With assistance from five others, the three Grafton County Commissioners cut the ribbon to welcome visitors to the new correctional Facility on Sunday.
Darin Wipperman/The Littleton Courier. (click for larger version)
May 09, 2012NORTH HAVERHILL — In bright sunshine Sunday afternoon, scores of people attended the ribbon cutting for Grafton County's new correctional facility. The festivities were followed by a self-guided tour of the building.
The old jail, built in 1896, is far beyond the times of correctional practice. Superintendent Glenn P. Libby said that the new location will be "safe, clean, and healthy" for officers and inmates.
Libby, who said the new facility has "always been about my staff," is "very excited." He welcomes the "great opportunity" that the county has with the new facility.
Forty correctional officers will work in the facility, which is located behind the courthouse. All inmates should be housed at the new location by July 1.
Commissioner Ray Burton smiled as he praised the "good work" of the many people who made the day possible. The "historic and beautiful day," Burton noted, marks a new chapter for detention management in Grafton County.
Before the ribbon cutting and tour, dignitaries offered thanks to all those involved. Two U.S. flags were presented. Through a letter, Representative Charles Bass certified that the flags had flown over the United States Capitol.
A statement from Senator Kelly Ayotte was also read. She commended the efforts that made the building possible. The Senator said that the new institution is "designed to promote public safety," as well as inmates' rehabilitation.
County Delegation Chairman Lyle Bulis said that the correctional facility was "on time and under budget." The legislature originally authorized a $38 million bond issuance for the new building. It was completed for only $33 million.
The county hopes to "encourage the offender" to improve behavior. The goal is that a released inmate will "never return here again," Bulis said.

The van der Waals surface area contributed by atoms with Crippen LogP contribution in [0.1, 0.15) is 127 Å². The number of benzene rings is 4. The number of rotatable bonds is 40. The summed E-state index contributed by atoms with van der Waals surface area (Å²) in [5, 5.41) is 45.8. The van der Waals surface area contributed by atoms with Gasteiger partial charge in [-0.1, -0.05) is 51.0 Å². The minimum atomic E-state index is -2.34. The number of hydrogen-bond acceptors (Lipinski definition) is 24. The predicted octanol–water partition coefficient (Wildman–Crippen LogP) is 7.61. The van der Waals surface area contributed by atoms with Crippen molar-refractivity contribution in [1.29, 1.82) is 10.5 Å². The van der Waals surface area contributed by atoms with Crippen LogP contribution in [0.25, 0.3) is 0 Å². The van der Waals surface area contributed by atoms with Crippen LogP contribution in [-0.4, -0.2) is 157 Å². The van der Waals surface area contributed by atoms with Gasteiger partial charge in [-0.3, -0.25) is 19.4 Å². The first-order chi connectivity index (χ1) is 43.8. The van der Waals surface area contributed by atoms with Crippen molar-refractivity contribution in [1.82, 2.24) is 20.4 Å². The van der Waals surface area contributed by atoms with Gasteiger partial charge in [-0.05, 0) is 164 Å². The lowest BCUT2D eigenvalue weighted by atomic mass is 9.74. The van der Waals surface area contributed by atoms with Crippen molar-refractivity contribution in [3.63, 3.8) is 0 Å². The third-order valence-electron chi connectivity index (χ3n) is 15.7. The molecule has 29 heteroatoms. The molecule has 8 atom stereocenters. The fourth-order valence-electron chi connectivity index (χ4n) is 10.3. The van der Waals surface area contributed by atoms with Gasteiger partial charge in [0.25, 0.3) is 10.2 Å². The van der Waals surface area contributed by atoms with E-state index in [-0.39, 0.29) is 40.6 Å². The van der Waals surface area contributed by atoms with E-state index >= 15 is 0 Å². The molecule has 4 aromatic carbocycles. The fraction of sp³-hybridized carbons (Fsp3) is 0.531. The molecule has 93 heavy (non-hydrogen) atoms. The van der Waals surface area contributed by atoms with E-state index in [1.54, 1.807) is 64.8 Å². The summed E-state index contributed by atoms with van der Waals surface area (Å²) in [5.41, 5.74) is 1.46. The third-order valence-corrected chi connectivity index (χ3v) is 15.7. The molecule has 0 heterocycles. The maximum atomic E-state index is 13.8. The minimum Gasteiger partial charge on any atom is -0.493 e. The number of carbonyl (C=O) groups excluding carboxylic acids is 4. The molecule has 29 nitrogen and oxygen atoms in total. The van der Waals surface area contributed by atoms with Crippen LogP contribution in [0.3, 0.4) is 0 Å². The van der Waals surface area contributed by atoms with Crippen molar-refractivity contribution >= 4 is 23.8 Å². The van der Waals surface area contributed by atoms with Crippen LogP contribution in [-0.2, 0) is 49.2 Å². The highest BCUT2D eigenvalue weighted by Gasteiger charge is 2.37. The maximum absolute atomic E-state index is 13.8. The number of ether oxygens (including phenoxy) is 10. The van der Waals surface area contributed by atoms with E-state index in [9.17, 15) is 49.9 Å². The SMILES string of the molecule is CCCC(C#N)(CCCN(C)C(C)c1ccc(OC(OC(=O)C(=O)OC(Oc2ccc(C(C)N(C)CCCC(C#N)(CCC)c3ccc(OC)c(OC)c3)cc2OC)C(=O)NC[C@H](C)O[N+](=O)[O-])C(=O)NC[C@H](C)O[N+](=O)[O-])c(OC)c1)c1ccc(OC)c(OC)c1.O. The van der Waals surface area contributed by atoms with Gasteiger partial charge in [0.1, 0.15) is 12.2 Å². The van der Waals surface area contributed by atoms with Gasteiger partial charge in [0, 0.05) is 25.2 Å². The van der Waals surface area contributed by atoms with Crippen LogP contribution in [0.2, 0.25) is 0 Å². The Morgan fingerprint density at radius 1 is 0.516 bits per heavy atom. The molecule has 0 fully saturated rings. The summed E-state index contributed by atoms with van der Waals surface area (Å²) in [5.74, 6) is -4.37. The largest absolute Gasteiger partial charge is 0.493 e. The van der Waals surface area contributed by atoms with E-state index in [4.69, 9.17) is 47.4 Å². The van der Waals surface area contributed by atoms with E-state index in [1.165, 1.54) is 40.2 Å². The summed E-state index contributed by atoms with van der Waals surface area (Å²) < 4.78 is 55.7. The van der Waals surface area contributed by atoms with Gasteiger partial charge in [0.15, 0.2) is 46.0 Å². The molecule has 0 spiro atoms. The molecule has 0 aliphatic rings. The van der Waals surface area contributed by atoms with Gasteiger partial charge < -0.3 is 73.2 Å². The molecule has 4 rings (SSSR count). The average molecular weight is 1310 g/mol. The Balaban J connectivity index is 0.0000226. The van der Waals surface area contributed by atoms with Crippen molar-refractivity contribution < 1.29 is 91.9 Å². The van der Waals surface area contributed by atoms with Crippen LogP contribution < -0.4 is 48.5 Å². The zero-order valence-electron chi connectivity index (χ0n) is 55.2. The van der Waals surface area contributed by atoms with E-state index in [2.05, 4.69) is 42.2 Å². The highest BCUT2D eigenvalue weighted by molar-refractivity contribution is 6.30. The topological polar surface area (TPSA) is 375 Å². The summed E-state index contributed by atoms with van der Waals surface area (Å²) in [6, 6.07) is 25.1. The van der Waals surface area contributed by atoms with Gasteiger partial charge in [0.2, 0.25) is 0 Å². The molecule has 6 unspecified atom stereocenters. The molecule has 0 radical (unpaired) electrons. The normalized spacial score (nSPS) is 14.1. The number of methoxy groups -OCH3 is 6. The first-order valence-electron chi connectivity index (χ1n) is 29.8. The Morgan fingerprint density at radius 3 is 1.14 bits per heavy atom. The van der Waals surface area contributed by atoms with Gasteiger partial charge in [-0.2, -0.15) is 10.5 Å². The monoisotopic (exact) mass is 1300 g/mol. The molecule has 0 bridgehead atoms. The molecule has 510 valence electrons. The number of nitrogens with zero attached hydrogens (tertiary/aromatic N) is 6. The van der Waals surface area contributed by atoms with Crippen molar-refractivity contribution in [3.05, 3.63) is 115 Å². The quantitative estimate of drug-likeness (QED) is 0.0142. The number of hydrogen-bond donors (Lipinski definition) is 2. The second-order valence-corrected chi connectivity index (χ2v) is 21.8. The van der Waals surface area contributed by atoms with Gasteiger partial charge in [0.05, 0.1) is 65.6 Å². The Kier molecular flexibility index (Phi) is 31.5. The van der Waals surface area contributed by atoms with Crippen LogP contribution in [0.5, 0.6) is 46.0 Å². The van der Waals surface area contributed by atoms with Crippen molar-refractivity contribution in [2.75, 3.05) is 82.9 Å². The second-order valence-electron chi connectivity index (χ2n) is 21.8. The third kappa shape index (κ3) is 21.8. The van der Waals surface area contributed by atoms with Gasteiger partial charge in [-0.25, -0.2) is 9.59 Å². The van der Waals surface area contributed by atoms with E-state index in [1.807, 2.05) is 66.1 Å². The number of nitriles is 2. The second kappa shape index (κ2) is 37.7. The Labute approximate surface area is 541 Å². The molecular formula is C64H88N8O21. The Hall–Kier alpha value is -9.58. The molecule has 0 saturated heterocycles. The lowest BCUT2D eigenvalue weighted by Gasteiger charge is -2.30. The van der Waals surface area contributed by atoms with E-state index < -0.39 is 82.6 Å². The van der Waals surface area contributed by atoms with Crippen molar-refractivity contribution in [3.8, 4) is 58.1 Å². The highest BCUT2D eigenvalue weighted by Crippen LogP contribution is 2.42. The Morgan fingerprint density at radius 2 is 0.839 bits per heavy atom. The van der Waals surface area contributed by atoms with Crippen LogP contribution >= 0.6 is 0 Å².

The facility includes classrooms and meeting areas to assist in rehabilitation. This supports the county's interest in turning inmates into good citizens. Bulis suggested that correctional services aim to give "productive people to society," and restore dignity to the inmate. Through individual improvement, corrections also strengthens families, he said.
Board of Commissioners Chairman Michael Cryans informed the crowd that the families of correctional staff praised the new facility on Saturday. Spouses and parents of officers found the "safe environment" at the new location much better than the outdated jail.
The ribbon cutting, Cryans said, brings a "new chapter in Grafton County's 243-year history." He put the past in context. Grover Cleveland was President and Henry Ford was driving his first car in 1896, Cryans said.
Cryans continued with some humor, remarking that Ray Burton was "not our Executive Councilor" back when the old jail opened.
The process to build the new facility should please the audience, Cryans said. The county has created an opportunity for "staff and inmates to move forward." This "fantastic job," Cryans noted, was made possible thanks to designers, construction workers and diligent county employees. Grafton County, he concluded, provided "an example of how to do it right."
Cryans concluded with the hope that the new facility will last "at least 116 years."
Architectural design for the correctional facility was provided by SMRT, Inc. of Portland, Maine. H.P. Cumming in Woodsville served as the construction manager.
Not everyone on the county complex was pleased with the day's festivities. Two protestors held signs up along Route 10. They expressed frustration with the nation's high level of incarceration. Nearly eight million people are behind bars in the United States, one sign noted.